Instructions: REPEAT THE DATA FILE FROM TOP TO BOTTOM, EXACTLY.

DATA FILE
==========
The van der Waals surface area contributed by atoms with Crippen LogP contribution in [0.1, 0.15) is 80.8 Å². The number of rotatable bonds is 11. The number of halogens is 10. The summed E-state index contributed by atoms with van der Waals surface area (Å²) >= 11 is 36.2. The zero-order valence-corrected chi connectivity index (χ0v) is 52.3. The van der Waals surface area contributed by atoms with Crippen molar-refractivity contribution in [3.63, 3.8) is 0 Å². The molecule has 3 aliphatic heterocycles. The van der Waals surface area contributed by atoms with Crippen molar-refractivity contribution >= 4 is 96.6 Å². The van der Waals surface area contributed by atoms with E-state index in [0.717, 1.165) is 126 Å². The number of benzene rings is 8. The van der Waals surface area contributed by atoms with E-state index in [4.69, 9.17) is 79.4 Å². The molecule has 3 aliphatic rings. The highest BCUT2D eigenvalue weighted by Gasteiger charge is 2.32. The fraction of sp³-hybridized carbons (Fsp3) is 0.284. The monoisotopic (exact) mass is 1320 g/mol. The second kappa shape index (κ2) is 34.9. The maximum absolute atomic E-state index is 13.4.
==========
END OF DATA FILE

The van der Waals surface area contributed by atoms with Crippen LogP contribution in [0.1, 0.15) is 80.8 Å². The number of rotatable bonds is 11. The number of halogens is 10. The summed E-state index contributed by atoms with van der Waals surface area (Å²) >= 11 is 36.2. The zero-order valence-corrected chi connectivity index (χ0v) is 52.3. The van der Waals surface area contributed by atoms with Crippen molar-refractivity contribution in [3.63, 3.8) is 0 Å². The molecule has 3 aliphatic heterocycles. The van der Waals surface area contributed by atoms with Crippen molar-refractivity contribution >= 4 is 96.6 Å². The van der Waals surface area contributed by atoms with E-state index in [0.717, 1.165) is 126 Å². The number of benzene rings is 8. The van der Waals surface area contributed by atoms with E-state index in [4.69, 9.17) is 79.4 Å². The molecule has 3 aliphatic rings. The highest BCUT2D eigenvalue weighted by Gasteiger charge is 2.32. The fraction of sp³-hybridized carbons (Fsp3) is 0.284. The monoisotopic (exact) mass is 1320 g/mol. The second kappa shape index (κ2) is 34.9. The maximum absolute atomic E-state index is 13.4.